problems with this:

a) it seems to imply that these headers are not useful for non-varying
resources

This is clearly contrary to the design of these headers and to current
practice.  I suggest that the text is rewritten, or that some comments
are added, to remove this implication.

b) it seems to imply that these headers are useful for validating
responses from varying resources

They _could_ be made useful for conditional requests on varying
resources, but the current rule of comparing to the modification date
of the selected variant is too simple-minded, as the selection
algorithm for the variants can change without the contents of the
variants being modified.

Complicated rules to make I-M-S do something useful in validations on
varying resources _could_ be made, but I see no point in opening this
can of worms.  Let's keep it simple.  

I suggest that we restrict the use of these headers as in the 03
draft, and state that

 - clients SHOULD use if-match and if-nomatch in in requests on
   varying resources

 - I-M-S and I-U-S MAY be ignored in requests on varying resources


=======================================================

** 14.26 If-None-Match

The section starts with:

 The If-None-Match request-header field is used with a method to make it
 conditional. A client that has one or more entities previously obtained
 from the resource can verify that none of those entities is current by
                                   ^^^^
 including a list of their associated entity tags in the If-None-Match
 header field.

I believe that `none' must be `one'.  If you get a 304 or 412 with an
ETag field, you only know that this particular entity is still current.

On a higher level, I think the above sentences are an extremely
confusing introduction to the use of this header.  The last paragraph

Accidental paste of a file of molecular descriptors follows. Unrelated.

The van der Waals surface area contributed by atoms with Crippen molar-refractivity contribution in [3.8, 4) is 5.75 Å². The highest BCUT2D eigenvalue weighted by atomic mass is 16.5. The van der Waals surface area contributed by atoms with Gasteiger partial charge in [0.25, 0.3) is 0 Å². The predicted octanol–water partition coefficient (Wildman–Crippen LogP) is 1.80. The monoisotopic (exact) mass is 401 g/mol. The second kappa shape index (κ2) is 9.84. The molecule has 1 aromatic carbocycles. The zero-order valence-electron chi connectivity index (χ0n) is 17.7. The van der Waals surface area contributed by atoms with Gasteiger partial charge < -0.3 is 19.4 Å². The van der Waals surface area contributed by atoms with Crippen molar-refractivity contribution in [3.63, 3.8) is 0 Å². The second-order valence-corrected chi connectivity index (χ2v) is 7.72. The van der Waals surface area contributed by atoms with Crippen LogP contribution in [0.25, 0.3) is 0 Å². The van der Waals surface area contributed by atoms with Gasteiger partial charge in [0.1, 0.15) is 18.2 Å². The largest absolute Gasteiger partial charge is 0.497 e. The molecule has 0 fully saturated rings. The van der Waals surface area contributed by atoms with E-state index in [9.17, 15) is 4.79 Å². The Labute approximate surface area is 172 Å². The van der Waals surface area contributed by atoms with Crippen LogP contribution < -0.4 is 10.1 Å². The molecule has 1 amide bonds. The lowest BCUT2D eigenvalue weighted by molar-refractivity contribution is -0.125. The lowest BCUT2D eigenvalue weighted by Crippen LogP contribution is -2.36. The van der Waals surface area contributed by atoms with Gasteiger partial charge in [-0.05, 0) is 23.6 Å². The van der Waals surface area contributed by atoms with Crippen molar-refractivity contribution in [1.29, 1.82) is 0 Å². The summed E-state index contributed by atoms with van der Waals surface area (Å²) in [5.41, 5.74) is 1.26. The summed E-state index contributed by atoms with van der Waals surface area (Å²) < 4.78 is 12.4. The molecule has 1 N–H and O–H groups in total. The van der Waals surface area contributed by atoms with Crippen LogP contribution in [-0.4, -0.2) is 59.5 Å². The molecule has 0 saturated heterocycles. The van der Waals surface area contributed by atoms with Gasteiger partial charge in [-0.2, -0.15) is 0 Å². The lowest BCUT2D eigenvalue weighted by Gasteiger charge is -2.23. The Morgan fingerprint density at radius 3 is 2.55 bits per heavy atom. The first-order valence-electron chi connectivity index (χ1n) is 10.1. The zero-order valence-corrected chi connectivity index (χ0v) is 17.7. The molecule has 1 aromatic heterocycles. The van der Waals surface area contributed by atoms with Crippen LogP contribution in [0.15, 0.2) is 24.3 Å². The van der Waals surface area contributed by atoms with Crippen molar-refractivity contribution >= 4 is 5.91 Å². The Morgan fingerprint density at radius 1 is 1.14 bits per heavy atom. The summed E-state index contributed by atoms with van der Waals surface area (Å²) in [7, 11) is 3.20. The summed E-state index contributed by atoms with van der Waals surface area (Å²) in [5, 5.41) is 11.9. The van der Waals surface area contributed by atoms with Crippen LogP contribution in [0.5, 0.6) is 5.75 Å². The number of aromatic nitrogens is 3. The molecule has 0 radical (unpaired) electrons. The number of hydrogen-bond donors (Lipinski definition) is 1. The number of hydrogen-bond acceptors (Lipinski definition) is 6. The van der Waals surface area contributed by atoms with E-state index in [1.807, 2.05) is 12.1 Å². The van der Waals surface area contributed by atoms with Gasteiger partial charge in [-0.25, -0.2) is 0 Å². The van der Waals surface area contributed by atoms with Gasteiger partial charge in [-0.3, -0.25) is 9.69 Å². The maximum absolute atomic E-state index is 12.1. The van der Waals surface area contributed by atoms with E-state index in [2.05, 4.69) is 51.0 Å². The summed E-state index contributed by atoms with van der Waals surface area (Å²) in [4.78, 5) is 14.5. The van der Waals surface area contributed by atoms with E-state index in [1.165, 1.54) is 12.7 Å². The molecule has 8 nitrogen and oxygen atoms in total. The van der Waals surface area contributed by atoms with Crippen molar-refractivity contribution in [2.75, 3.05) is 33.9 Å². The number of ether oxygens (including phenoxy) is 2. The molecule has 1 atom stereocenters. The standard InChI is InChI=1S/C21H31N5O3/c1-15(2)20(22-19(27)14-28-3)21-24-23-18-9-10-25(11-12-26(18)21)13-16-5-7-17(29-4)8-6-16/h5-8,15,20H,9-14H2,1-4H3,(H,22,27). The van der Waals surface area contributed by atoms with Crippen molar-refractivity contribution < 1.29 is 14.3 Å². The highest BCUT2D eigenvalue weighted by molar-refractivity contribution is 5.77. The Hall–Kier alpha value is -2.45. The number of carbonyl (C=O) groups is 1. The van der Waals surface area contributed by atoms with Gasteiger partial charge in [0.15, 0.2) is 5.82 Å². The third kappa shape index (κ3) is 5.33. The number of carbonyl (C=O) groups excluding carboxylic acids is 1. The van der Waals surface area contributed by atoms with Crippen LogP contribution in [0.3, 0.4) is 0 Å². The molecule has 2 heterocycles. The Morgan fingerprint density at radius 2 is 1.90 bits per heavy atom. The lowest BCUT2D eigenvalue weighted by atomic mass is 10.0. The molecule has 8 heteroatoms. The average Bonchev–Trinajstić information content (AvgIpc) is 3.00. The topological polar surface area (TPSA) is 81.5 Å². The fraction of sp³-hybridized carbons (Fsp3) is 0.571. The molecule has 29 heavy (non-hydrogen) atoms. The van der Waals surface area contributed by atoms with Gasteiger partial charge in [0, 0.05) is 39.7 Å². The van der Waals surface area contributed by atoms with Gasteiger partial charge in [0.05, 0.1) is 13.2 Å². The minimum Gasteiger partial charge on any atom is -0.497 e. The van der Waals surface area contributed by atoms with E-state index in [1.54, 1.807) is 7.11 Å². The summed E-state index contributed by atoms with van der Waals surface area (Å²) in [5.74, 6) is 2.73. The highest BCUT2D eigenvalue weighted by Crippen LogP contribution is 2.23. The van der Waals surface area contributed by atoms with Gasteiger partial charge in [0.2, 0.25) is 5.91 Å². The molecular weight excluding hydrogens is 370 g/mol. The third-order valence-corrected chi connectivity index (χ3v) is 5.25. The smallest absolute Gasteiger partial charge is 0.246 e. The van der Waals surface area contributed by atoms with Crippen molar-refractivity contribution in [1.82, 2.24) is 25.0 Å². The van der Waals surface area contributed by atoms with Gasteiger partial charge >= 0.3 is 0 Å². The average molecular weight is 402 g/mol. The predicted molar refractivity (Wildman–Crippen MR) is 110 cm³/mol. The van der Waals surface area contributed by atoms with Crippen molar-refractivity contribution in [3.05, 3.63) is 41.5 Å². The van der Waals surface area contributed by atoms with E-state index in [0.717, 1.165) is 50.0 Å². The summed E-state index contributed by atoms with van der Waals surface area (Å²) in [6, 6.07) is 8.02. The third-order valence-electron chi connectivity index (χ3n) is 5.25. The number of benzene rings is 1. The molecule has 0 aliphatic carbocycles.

of the section:

 The purpose of this feature is to allow efficient updates of cached
 information with a minimum amount of transaction overhead.   It is also
 used, on updating requests, to prevent inadvertent modification of a
 resource which was not known to exist.

is an extremely clear introduction, and I suggest that this last
paragraph is moved to the top of the section.

Below the BNF is the text:

 If any of the entity tags match the entity tag of the entity that would
 have been returned in the response to a similar GET request on that
                                       ^^^^^^^^^^^^^^^^^^^^^
 resource, or if "*" is given and any current entity exists for that
 resource, then the server MUST NOT perform the requested method.

I find this `a similar GET request' unacceptably vague.  Two GET
requests which only differ in the Accept-Language header can easily be
called `similar'.  Without an exact definition of `similar GET', the
above text is not a good definition of the semantics of the header.

I suggest that the following definition of `similar GET request' is
added to the end of the paragraph:

  If the current request is not a GET request, a similar GET request
  is constructed by changing the request method into GET and deleting
  the conditional headers.  If the current request is a GET request, a
  similar GET request is constructed by deleting the conditional
  headers.

If there is time, I suggest that someone tries to restructure this
section into a part that covers GET/HEAD requests and a part that
covers all other requests.  I suspect this will make the section much
easier to read.

Most of the above comments also apply to section 14.25 (If-Match).

==================================

** 14.25 If-Match and 14.28 If-Unmodified-Since

Both these sections require that all methods MUST NOT be performed in
some cases.  

I think this is an unnecessarily strong requirement for the GET and
HEAD methods.  This requirement makes it harder to implement a minimal